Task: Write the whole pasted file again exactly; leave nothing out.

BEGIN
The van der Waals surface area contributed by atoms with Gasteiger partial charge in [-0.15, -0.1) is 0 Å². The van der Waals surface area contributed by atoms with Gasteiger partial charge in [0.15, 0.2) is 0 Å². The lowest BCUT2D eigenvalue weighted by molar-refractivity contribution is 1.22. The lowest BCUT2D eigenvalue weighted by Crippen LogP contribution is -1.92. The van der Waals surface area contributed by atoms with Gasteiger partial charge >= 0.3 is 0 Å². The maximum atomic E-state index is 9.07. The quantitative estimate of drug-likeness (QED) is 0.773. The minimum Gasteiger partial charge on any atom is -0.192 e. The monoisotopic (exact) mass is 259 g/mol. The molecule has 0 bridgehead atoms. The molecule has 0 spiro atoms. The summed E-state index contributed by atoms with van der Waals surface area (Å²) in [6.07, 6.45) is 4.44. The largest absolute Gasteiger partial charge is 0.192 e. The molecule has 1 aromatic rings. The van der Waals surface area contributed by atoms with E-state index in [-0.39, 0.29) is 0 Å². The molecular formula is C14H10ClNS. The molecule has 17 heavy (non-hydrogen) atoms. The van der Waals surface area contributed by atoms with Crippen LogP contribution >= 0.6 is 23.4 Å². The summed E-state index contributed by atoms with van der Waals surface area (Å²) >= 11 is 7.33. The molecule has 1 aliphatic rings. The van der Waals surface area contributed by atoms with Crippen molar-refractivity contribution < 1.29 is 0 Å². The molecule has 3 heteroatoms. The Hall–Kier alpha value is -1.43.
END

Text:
The van der Waals surface area contributed by atoms with Gasteiger partial charge in [-0.15, -0.1) is 0 Å². The van der Waals surface area contributed by atoms with Gasteiger partial charge in [0.15, 0.2) is 0 Å². The lowest BCUT2D eigenvalue weighted by molar-refractivity contribution is 1.22. The lowest BCUT2D eigenvalue weighted by Crippen LogP contribution is -1.92. The van der Waals surface area contributed by atoms with Gasteiger partial charge >= 0.3 is 0 Å². The maximum atomic E-state index is 9.07. The quantitative estimate of drug-likeness (QED) is 0.773. The minimum Gasteiger partial charge on any atom is -0.192 e. The monoisotopic (exact) mass is 259 g/mol. The molecule has 0 bridgehead atoms. The molecule has 0 spiro atoms. The summed E-state index contributed by atoms with van der Waals surface area (Å²) in [6.07, 6.45) is 4.44. The largest absolute Gasteiger partial charge is 0.192 e. The molecule has 1 aromatic rings. The van der Waals surface area contributed by atoms with E-state index in [-0.39, 0.29) is 0 Å². The molecular formula is C14H10ClNS. The molecule has 17 heavy (non-hydrogen) atoms. The van der Waals surface area contributed by atoms with Crippen LogP contribution >= 0.6 is 23.4 Å². The summed E-state index contributed by atoms with van der Waals surface area (Å²) >= 11 is 7.33. The molecule has 1 aliphatic rings. The van der Waals surface area contributed by atoms with Crippen molar-refractivity contribution < 1.29 is 0 Å². The molecule has 3 heteroatoms. The Hall–Kier alpha value is -1.43.